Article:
This is part 2 of a two part series from my book excerpt edited for blog reading consumption. If you have not read Part 1 it is HERE.
NOTE: These two posts are not in the final edited book form.
Angry glances from my wife and other family members finally came to a head during a gathering at my in-law’s house, after deploying my watashi’s at least ten times during a two-minute conversation. She pulled me aside and with contained annoyance said, yamete kudasai, “Please stop it.” Confused I asked, doshita no? “What happened?”
Wife, calmer in English so I could grasp the situation, “You have to stop using watashi all the time. Japanese rarely use it in conversation.” Driving the point home, “You have used it more than all my family members combined this evening.” (There were twelve in attendance)
I had no idea how serious my watashi problem really was. My cultural roots of an American narcissist run so deep that it carried over to the Japanese language.
As evidence of the seriousness, Japanese are not known for being chokusetsu, “direct and to the point.” No, they are much like Minnesotans and “beat around the bush.” Without warning when my wife suddenly and overtly asked me to stop using the word watashi I was deeply wounded. Narcissism runs deep in this shallow man.
I am I. Or am I? Sounds like a koan, known in Buddhism as an unsolvable question meant to unravel greater truths and reveal one’s true nature. If this seems like an impossible task, it is. But nobody ever said the path to enlightenment would be easy.
One of the more famous koans is “What is the sound of one hand clapping?” I have witnessed people answer this koan by relaxing one hand and flapping it back and forth hard enough that it makes a sound—one hand clapping. Clever, but not quite it.
Much like my “I” dilemma koans take a very long time to solve. If this sounds overly esoteric, fear not, for much like the objective of Buddhism it is much simpler.
Using “I” also with the word “want” is an unfortunate combination in Japan. Japanese do use want, but it is only acceptable for children under the age of ten. For an adult to use it, well, you will sound like a child under the age of ten or a full-blown narcissist in a culture where narcissists are few and far between. Want, is done by simply adding tai the end of a verb like the above examples, ikitai, “want to go,” tabetai, “want to eat,” or mitai, “want to see.”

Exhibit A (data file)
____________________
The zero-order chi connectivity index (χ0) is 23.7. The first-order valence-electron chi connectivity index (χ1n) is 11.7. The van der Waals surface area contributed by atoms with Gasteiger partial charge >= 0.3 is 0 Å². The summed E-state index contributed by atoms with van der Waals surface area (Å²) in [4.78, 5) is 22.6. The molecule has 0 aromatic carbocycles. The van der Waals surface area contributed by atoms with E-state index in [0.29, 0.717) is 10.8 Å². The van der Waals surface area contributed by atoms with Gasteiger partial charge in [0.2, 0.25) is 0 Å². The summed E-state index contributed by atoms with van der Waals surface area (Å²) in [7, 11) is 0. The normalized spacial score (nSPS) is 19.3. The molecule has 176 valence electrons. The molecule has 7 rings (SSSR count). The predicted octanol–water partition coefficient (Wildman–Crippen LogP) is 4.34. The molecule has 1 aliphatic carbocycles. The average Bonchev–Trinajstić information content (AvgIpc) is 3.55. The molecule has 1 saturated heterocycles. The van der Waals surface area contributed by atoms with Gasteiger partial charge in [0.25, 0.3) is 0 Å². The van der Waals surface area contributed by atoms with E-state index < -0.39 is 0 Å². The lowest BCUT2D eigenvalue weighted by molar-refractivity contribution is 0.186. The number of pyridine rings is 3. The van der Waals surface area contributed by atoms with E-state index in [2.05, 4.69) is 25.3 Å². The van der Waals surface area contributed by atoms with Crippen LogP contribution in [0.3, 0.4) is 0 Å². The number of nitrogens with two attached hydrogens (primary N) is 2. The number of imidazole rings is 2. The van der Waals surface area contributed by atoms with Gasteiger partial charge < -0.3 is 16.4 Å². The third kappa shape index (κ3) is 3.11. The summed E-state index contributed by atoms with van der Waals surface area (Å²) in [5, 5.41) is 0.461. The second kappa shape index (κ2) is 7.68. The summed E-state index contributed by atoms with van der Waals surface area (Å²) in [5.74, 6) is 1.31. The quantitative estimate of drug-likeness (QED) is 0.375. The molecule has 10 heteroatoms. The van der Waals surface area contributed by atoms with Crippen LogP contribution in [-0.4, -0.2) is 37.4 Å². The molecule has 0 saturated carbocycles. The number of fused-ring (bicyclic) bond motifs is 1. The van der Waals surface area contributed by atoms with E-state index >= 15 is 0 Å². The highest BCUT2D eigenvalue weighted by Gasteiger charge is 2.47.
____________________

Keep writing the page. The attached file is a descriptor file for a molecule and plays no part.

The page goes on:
This explains why for the first few years of my life in Japan whenever I used my I’s and my want’s together, before coming to a head during that family gathering, the reply in Japanese from my wife and others was always in a child-like tone, daijoubu desu, “It’s ok.”
For the longest time I thought they were agreeing with me, but in hindsight they were putting up with me. It wasn’t until I eventually let go of my “I” and my “want” that I felt more mature, like the Japanese man I was beginning to be.
Rather than saying, kaimono ni ikitai, “I want to go shopping,” I would say, kaimono ni ikimashou, “Let’s [‘Let us’] go shopping!” You wouldn’t believe the level of respect I earned after letting go of these two simple words.
I am happy to report that at the five year mark of living in Japan I finally reached the surrender phase. While things began to flow, it didn’t make it any easier. Rather than the koan-like question I am I. Or Am I? A new question emerged, “Who are you?” My old American reply, “I don’t know,” was replaced with my new Japanese reply, “Don’t know.”
By surrendering the I when using Japanese I started to not know who I was. It has taken years to begin to even get a sense if there is still even an old I left inside me. So as not to slip back into those old ways, as a reminder whenever narcissism creeps in I tell myself, “Watashi No!” I am nobody.
For fun, pay attention to how many times you use the word “I” in conversation across ten minutes. Sorry in advance, because once you do, you will become forever aware.
Enlightenment begins with the awareness of your own I.